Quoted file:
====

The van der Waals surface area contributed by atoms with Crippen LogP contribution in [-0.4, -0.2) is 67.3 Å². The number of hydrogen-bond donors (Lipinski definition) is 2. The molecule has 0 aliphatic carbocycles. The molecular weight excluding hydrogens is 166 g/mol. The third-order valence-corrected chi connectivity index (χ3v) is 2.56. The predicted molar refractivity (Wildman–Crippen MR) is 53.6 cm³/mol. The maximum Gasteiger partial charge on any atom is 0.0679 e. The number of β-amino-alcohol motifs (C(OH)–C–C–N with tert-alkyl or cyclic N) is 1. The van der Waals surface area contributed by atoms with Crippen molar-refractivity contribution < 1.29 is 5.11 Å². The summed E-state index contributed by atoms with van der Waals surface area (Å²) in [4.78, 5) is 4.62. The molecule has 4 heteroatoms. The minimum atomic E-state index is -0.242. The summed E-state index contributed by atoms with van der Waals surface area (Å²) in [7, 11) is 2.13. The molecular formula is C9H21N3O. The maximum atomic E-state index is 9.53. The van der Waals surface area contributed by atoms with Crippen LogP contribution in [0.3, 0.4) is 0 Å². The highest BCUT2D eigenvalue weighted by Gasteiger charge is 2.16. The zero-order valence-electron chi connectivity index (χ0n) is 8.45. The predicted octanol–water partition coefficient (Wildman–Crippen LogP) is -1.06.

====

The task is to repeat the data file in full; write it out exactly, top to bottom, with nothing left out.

The van der Waals surface area contributed by atoms with Crippen LogP contribution in [-0.4, -0.2) is 67.3 Å². The number of hydrogen-bond donors (Lipinski definition) is 2. The molecule has 0 aliphatic carbocycles. The molecular weight excluding hydrogens is 166 g/mol. The third-order valence-corrected chi connectivity index (χ3v) is 2.56. The predicted molar refractivity (Wildman–Crippen MR) is 53.6 cm³/mol. The maximum Gasteiger partial charge on any atom is 0.0679 e. The number of β-amino-alcohol motifs (C(OH)–C–C–N with tert-alkyl or cyclic N) is 1. The van der Waals surface area contributed by atoms with Crippen molar-refractivity contribution < 1.29 is 5.11 Å². The summed E-state index contributed by atoms with van der Waals surface area (Å²) in [4.78, 5) is 4.62. The molecule has 4 heteroatoms. The minimum atomic E-state index is -0.242. The summed E-state index contributed by atoms with van der Waals surface area (Å²) in [7, 11) is 2.13. The molecular formula is C9H21N3O. The maximum atomic E-state index is 9.53. The van der Waals surface area contributed by atoms with Crippen LogP contribution in [0.3, 0.4) is 0 Å². The highest BCUT2D eigenvalue weighted by Gasteiger charge is 2.16. The zero-order valence-electron chi connectivity index (χ0n) is 8.45. The predicted octanol–water partition coefficient (Wildman–Crippen LogP) is -1.06.